#76 it's not us
http://www.skepticalscience.com/its-not-us.htm

#84 it's a natural cycle
http://www.skepticalscience.com/global-warming-natural-cycle.htm

"most importantly, volcanoes throw out more hazardous chemicals into the air than my car could do in a lifetime."

#60 volcanos emit more
http://www.skepticalscience.com/volcanoes-and-global-warming.htm

Posted by: walter-in-fallschurch | January 13, 2011 4:04 PM | Report abuse

Dadmeister,
you say, "i and many other scientists think so."

are you a scientist? what kind?

Posted by: walter-in-fallschurch | January 13, 2011 4:14 PM | Report abuse

Kruz -> So your suggesting a cycle of over 650K years? Epica and Vostok cores show no CO2 concentrations as high as we have now going back that far, not even close to the current levels. CO2 is incontestably a greenhouse gas... Are you suggesting a solar cause? Even that would not connect to a 650K+ frequency, I can't think of anything that would.

As far as the multiple incarnations of warming, it was for that reason that the term climate change came into use because people weren't catching on that global energy retention did not mean uniform warming. Global warming is not necessarily local warming.

Finally, Venus.

Posted by: miglewis | January 13, 2011 4:55 PM | Report abuse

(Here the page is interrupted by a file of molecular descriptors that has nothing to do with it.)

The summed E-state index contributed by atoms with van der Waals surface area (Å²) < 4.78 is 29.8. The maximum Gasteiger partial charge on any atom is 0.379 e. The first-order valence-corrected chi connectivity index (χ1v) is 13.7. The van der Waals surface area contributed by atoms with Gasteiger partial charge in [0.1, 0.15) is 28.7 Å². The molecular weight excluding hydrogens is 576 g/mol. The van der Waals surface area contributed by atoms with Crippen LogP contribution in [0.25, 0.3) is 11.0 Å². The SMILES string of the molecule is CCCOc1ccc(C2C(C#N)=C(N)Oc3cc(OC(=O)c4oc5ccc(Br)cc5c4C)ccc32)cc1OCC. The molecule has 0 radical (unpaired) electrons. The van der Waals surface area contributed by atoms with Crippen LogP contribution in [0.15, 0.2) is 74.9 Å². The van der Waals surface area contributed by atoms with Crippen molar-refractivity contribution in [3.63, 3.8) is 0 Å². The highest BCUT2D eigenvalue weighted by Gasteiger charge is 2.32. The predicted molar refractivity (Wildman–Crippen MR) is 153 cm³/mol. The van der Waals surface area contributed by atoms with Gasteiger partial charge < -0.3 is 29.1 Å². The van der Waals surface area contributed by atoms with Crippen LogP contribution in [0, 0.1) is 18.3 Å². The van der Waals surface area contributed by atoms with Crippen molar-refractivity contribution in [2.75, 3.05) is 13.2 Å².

If we all take off our cotton "yes AGW" and wool "no AGW" hats for a moment, I think we would all agree that snowfall will fluctuate naturally, some years or decades will be snowier than others. That is the way nature works. The question is then is there a trend over time (that won't reverse) corresponding to AGW? My answer (after putting my nice warm hat back on) is there is no irreversible trend towards less snowfall.

IOW, there will likely be more snow again like there was in the 60's and 70's. One possible explanation is that AO is going strongly negative, strongest since 1977. On the ocean cycles, AMO may (too soon to tell) also start to look like the 70's. PDO dropped back to 70's values starting in the early 2000's (with no repeat of 70's weather). The other problem with comparing anything with the 70's is that the 70's had a lot a variation (had more snow and less snow at various times).